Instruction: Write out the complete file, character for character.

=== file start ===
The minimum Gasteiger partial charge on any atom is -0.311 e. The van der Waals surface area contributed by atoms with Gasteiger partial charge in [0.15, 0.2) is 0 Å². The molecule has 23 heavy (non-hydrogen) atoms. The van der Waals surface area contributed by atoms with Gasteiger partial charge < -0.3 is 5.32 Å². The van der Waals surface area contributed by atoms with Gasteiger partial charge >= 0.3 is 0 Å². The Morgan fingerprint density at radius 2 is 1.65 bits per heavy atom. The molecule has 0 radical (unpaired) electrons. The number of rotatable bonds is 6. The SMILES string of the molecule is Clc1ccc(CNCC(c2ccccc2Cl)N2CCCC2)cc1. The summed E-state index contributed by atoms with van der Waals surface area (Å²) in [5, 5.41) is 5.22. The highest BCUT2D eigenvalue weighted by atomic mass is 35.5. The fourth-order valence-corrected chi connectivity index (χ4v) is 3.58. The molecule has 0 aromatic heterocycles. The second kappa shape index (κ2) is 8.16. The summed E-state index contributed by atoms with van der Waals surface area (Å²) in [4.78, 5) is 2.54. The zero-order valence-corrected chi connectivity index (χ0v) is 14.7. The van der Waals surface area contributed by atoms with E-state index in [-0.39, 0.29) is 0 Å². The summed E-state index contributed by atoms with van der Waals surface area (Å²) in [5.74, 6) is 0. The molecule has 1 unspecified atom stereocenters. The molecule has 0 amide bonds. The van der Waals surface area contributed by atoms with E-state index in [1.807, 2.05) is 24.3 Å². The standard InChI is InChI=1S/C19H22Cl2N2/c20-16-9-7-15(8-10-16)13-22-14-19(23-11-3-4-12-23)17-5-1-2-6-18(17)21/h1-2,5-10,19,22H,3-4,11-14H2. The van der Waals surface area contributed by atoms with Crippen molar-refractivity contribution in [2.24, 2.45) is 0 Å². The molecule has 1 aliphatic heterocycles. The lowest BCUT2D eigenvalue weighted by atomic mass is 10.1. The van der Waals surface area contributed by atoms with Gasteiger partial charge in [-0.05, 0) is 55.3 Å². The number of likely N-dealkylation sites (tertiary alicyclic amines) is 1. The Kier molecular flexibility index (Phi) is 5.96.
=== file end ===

The minimum Gasteiger partial charge on any atom is -0.311 e. The van der Waals surface area contributed by atoms with Gasteiger partial charge in [0.15, 0.2) is 0 Å². The molecule has 23 heavy (non-hydrogen) atoms. The van der Waals surface area contributed by atoms with Gasteiger partial charge < -0.3 is 5.32 Å². The van der Waals surface area contributed by atoms with Gasteiger partial charge >= 0.3 is 0 Å². The Morgan fingerprint density at radius 2 is 1.65 bits per heavy atom. The molecule has 0 radical (unpaired) electrons. The number of rotatable bonds is 6. The SMILES string of the molecule is Clc1ccc(CNCC(c2ccccc2Cl)N2CCCC2)cc1. The summed E-state index contributed by atoms with van der Waals surface area (Å²) in [5, 5.41) is 5.22. The highest BCUT2D eigenvalue weighted by atomic mass is 35.5. The fourth-order valence-corrected chi connectivity index (χ4v) is 3.58. The molecule has 0 aromatic heterocycles. The second kappa shape index (κ2) is 8.16. The summed E-state index contributed by atoms with van der Waals surface area (Å²) in [4.78, 5) is 2.54. The zero-order valence-corrected chi connectivity index (χ0v) is 14.7. The van der Waals surface area contributed by atoms with E-state index in [-0.39, 0.29) is 0 Å². The summed E-state index contributed by atoms with van der Waals surface area (Å²) in [5.74, 6) is 0. The molecule has 1 unspecified atom stereocenters. The molecule has 0 amide bonds. The van der Waals surface area contributed by atoms with E-state index in [1.807, 2.05) is 24.3 Å². The standard InChI is InChI=1S/C19H22Cl2N2/c20-16-9-7-15(8-10-16)13-22-14-19(23-11-3-4-12-23)17-5-1-2-6-18(17)21/h1-2,5-10,19,22H,3-4,11-14H2. The van der Waals surface area contributed by atoms with Crippen molar-refractivity contribution in [2.24, 2.45) is 0 Å². The molecule has 1 aliphatic heterocycles. The lowest BCUT2D eigenvalue weighted by atomic mass is 10.1. The van der Waals surface area contributed by atoms with Gasteiger partial charge in [-0.05, 0) is 55.3 Å². The number of likely N-dealkylation sites (tertiary alicyclic amines) is 1. The Kier molecular flexibility index (Phi) is 5.96.